August 10, 2012, Volume 11 Number 17
- View from the Field
- Weather Outlook
- Western Bean Cutworm update
- Clipboard Checklist
- Mark Your Calendars
- Contact Information
View from the Field
While potato leafhopper (PLH) may still be the pest of the week, the word is populations are starting to decline. Fewer reports of PLH over threshold in alfalfa came in than during the week before. At the Cornell Research Farm in Valatie, PLH have dropped dramatically. I found only one per sample (10 sweeps of the net). Scouting in soybean fields in Dutchess County revealed nymphs at very low levels.
True armyworm still seems to be hanging around, with reports of armyworm activity in areas of western and northern NY. Targets are grass hayfields and mixed grass/legume stands.
Soybean aphids remain low statewide. Spider mites are still causing damage to soybeans in Western NY and are active in field corn and other crops. In Dutchess County the soybeans look very good with an average of 50 aphids per plant. Substantial numbers of ladybeetles were most likely feeding on the aphids. Japanese beetle has caused minor damage.
Diseases are starting to show up in soybeans this week. Downy mildew has been detected in Cayuga and Dutchess counties. We also found several other diseases in Dutchess County fields. I think we found bacterial blight, bacterial pustule, septoria leaf sport, frog eye leaf spot and cercospora leaf blight.
Stable flies are the dairy pest of the week. These biting flies attack animal’s legs. They lay eggs in moist decomposing materials like hay, manure and straw. They hatch into a maggot and then in about 20 days becomea an adult. If you see animals stomping their legs, it’s a good chance stable flies are biting.
August 9, 2012
Temperatures last week were generally 3-6º above normal statewide. Precipitation was variable, depending on where thunderstorms produced heavy rain. Generally, areas in the Finger Lakes, Catskills, Mohawk Valley and North Country saw less than 1 inch. Western New York, the St. Lawrence Seaway and the Adirondacks, however, saw over an inch. Base 50 Growing Degree Days were 150-175 statewide, except for the higher elevations of the Adirondacks, Catskills and Allegheny Plateau, where there were 125-150.
The next few days will be dominated by an upper level low stalled out over the Great Lakes. Waves of energy will spin around this low, bringing a chance for significant rain to the state. On Friday widespread thunderstorms are likely, with some strong storms across the Southern Tier and southeast New York. Most areas should see rain. Highs will be in the upper 70s to mid 80s, dependent on morning sunshine. Areas that see morning sun are more likely to reach the mid 80s, while areas with clouds should remain in the 70s. For Saturday, morning lows will be in the low 60s. A few showers or thunderstorms are possible, but most areas should stay dry. Highs will be in the mid to upper 70s, with some locations reaching 80. On Sunday, the low over the Great Lakes will begin to depart. A couple showers are possible, especially over northern New York. Morning lows will be in the upper 50s to low 60s, with highs in the upper 70s to near 80. A few showers or storms are possible for Monday afternoon, but most areas will likely stay dry. Morning lows will be in the upper 50s to low 60s, with highs in the low to mid 80s. On Tuesday, a new but weakening system will come into the state. Some scattered showers and thunderstorms are possible. Morning lows will be in the low to mid 60s, with highs in the mid to upper 80s. Wednesday morning will also have morning lows in the low to mid 60s and highs in the mid to upper 80s. Most areas will be dry, but a couple showers or storms cannot be ruled out.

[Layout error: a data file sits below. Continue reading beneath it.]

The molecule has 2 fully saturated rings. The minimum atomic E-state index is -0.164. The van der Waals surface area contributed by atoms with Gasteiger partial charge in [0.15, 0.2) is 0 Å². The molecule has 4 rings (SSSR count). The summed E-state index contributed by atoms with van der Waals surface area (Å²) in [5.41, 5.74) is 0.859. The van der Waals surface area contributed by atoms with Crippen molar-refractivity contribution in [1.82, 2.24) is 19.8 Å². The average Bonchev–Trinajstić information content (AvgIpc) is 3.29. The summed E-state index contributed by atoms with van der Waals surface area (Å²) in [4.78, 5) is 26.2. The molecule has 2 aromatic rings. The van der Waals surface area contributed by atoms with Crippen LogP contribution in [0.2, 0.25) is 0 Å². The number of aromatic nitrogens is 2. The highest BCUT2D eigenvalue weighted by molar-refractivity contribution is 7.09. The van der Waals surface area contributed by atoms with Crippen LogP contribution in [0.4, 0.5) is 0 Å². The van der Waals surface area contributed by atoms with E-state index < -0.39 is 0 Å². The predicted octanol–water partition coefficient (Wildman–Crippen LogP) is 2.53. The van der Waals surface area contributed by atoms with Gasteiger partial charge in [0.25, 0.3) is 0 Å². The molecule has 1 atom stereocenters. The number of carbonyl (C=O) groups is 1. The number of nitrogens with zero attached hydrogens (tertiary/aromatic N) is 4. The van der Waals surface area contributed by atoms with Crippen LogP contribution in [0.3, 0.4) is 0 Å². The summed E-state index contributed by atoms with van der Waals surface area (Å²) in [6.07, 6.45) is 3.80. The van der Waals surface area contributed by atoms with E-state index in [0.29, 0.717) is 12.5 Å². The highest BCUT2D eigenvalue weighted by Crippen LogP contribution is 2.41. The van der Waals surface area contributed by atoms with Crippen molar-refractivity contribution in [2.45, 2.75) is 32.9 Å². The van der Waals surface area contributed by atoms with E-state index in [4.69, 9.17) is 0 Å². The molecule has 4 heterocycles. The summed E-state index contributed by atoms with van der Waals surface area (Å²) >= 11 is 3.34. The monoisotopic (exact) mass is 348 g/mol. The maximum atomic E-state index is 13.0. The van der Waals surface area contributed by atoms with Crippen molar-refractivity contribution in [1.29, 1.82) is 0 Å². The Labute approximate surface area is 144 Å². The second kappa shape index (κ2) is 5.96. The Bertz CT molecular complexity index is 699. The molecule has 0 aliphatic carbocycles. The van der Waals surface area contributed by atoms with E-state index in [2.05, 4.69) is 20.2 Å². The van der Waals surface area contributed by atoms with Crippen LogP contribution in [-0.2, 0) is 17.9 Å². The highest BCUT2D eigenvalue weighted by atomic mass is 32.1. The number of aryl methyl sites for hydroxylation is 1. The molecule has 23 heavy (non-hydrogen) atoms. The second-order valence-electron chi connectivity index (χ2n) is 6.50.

Expected rainfall over the next 5 days should be near or over an inch for most areas in the state. Higher amounts, possibly near 2 inches, are possible across western New York and the St. Lawrence Seaway, as well as in any heavier thunderstorms Thursday and Friday. The 8-14 day outlook calls for above normal temperatures to near or slightly above normal precipitation.
Maps of 8-14 day outlooks:
Western Bean Cutworm update
Western Bean Cutworm captures continued to drop off again this week. As of this writing, a total of 241 WBC moths were caught in the 43 traps reporting this week, down from 909 WBC moths caught in 62 traps last week. Trap catches ranged from 0 to 35. The majority of our NY trap catch numbers are relatively low and do not indicate any cause for concern. Interestingly, 13 traps have caught less than a total 10 WBC moths so far this season. High counts this week came from: Jefferson (34) and Wyoming (35).